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Fort Worth's Worthy Museum Collection


The Metroplex, an area encompassing Dallas, Fort Worth, TX and several smaller communities, presents such an extraordinarily rich selection of attractions, tourists may have difficulty deciding what to schedule into their itineraries.

Among the musts is Fort Worth's cultural district, where you'll find six world- class museums within walking distance of each other.

For anyone identifying Fort Worth primarily as a gateway to Wild West experiences, this worthy collection of sophisticated cultural venues will come as a surprise. But Fort Worth is also famous for civic pride, and for wealthy citizens who've contributed lavishly to their city's cultural venues.

Amon Carter, the media mogul, is famous for his gifts to Fort Worth's cultural and educational institutions. His charitable legacy includes the Amon Carter Museum (, a centerpiece of Fort Worth's cultural district. Housed in a Philip Johnson building are an array of some 700 works of American art dating from the 1820s to the present, including Carter's own comprehensive collection of 400 works by Frederic Remington and Charles M. Russell. The wonderful exhibitions let you see the evolution of America through art.

Nearby, the Kimbell Art Museum ( presents its highly selective, distinctive and diverse collection of some 350 masterworks, ranging from ancient classical and Egyptian artifacts to European old — and modern — master paintings, as well as ancient Asian, African and American art. Equally impressive is the museum's perfect modernist architecture. Resulting from an acclaimed collaboration between the museum's first director, Richard F. Brown, and architect Louis I. Kahn, the building's signature cycloid-vaulted ceilings, minimalist interior, surrounding landscape with a reflecting pool, integration of open and enclosed spaces and diffused natural lighting from slits in the cycloids are hailed as the perfect art museum environment. The Kimbell's current exhibition, "Picturing the Bible: The Earliest Christian Art" (an exclusive, presented through March 30) features treasures borrowed from the Vatican, Laurentian Library, British Museum and other world-famous collections.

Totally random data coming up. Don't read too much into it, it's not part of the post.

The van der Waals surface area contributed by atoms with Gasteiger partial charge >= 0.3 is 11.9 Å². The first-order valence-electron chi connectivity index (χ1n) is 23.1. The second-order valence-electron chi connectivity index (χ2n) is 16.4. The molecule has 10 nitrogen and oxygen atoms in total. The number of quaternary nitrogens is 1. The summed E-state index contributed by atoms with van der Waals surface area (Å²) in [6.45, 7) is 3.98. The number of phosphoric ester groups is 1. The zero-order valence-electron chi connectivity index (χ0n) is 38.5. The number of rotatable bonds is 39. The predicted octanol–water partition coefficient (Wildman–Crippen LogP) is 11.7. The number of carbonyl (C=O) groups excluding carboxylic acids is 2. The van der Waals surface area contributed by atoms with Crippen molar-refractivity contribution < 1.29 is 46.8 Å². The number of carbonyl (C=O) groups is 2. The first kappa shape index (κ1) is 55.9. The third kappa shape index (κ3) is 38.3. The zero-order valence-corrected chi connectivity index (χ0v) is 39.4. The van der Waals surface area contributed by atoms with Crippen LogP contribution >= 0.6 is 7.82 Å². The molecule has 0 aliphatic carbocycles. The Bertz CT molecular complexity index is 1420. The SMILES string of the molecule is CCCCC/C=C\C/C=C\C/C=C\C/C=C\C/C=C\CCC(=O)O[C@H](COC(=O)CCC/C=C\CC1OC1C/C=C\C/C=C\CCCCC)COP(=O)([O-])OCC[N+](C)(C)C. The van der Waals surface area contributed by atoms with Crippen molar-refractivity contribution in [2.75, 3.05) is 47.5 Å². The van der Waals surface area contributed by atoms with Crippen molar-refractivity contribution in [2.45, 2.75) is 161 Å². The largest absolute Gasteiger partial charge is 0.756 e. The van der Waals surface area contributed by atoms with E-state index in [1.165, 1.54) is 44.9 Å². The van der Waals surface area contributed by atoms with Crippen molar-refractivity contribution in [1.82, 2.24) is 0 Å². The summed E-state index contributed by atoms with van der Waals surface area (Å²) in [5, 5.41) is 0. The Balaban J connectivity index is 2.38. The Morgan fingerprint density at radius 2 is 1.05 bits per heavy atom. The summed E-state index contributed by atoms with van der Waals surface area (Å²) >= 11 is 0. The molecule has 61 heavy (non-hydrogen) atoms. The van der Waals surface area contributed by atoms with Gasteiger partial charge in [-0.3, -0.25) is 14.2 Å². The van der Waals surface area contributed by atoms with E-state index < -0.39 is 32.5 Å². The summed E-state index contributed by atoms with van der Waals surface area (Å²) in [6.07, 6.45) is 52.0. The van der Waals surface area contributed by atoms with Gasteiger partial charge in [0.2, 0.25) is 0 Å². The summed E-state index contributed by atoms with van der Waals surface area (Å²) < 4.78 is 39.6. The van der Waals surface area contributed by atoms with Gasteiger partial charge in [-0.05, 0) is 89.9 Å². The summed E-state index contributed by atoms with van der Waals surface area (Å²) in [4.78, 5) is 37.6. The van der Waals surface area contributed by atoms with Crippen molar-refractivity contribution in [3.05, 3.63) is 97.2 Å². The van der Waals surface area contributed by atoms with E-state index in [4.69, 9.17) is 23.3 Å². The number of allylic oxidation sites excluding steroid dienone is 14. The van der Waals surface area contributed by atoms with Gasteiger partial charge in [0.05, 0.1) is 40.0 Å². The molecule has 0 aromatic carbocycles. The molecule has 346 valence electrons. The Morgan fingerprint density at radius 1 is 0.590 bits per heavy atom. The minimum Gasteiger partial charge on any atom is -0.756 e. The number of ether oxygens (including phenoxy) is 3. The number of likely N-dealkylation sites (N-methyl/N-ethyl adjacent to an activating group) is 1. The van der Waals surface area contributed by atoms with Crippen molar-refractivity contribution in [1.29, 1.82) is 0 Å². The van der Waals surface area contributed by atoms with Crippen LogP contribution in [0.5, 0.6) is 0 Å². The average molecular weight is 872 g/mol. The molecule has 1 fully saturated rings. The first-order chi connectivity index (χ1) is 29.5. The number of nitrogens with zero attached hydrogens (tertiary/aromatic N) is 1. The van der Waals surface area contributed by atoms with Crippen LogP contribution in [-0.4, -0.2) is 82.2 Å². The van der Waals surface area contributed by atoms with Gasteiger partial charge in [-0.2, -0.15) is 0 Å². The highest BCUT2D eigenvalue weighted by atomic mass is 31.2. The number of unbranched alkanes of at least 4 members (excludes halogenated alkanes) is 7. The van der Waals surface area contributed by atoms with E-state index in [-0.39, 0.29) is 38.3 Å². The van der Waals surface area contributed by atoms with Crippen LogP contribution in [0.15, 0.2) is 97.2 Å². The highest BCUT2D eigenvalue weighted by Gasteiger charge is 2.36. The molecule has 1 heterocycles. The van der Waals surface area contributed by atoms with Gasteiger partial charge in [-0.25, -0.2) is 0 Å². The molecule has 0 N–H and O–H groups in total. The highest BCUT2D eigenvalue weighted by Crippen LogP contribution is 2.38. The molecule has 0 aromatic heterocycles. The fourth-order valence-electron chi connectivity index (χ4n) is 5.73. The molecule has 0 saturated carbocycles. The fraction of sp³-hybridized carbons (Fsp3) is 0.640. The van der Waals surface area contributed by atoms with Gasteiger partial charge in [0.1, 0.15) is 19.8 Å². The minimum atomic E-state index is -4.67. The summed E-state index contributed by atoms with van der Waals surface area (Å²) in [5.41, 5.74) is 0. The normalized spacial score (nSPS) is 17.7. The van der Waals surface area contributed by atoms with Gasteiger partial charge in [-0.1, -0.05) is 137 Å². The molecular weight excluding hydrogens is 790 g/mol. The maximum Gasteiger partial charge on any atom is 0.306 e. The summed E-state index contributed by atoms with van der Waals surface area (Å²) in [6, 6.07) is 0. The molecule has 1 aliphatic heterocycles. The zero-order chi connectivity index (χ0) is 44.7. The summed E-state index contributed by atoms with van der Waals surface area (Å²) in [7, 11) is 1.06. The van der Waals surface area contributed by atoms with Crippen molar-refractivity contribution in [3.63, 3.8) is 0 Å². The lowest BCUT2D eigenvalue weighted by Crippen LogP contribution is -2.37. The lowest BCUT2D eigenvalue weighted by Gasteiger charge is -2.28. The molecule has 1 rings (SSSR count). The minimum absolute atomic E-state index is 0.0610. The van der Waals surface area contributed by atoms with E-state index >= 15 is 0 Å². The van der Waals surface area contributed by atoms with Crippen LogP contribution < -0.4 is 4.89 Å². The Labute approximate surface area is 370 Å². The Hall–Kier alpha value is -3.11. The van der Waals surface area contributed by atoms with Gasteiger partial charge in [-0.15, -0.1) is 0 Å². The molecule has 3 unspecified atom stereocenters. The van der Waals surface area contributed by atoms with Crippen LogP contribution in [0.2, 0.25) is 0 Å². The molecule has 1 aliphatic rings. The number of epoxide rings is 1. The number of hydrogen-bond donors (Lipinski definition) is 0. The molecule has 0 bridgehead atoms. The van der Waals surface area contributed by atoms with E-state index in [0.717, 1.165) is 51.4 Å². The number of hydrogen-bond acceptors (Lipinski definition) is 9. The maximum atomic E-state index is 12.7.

Facing the Kimbell, the Modern Art Museum of Fort Worth's ( building, designed by Japanese architect Tadao Ando, is a boldly modern minimalist structure with five flat-roofed pavilions of steel, concrete and glass that border a 1.5 acre reflecting pond.

The museum's collection of post-World War II art, about 2,600 significant works shown on a rotating basis, is lit naturally with linear skylights and clerestory windows. (Works are always displayed with a lot of space around them, so you can really contemplate them.)

Several blocks from the Modern, exhibits at the National Cowgirl Museum and Hall of Fame ( focus on the women of the American West. The museum, established in 1975, is unique in its celebration of pioneer women who demonstrated extraordinary fortitude, courage and cleverness in settling the West: famous trailblazers, ranchers and rodeo riders, as well as actresses who played cowgirls in movies and female artists, photographers and writers whose works record the history and development of the West.

One of the museum's most popular features is the series of portraits of Cowgirl Hall of Fame members. The portraits, placed high overhead at the base of the museum's atrium, seem to watch you as you pass beneath them. Great rodeo riders and other cowgirls of outstanding accomplishment are inducted into the Hall of Fame each year. Additionally, the exhibit of Barbara Van Cleve's photographs record the lives of seven ranch and rodeo women, including Lynn Jonckowski (World Champion Bull Rider in 1986 and 1988), Fern Sawyer (New Mexico rancher and cutting-horse champion), Jan Youren (still riding rodeo at age 60) and others.

The Cattle Raisers Museum ( and Fort Worth Museum of Science and History ( are also concerned with the West's history, culture and environment, but these institutions are closed while they're awaiting their new homes, scheduled to open in 2009.

Meanwhile, the Science and History Museum's preview center uses time lapse photography to show progress on the new building and give visitors an idea of what it will look like, and you can use blocks to design a museum of your own. (And, several skeletal exhibits are temporarily housed at the Cowgirl Museum.)

Schedule at least one day to enjoy these marvelous museums. To prioritize, preview them on their websites. For Fort Worth travel information, visit

To find out more about Jennifer Merin and read features by other Creators Syndicate writers and cartoonists, visit the Creators Syndicate Web page at




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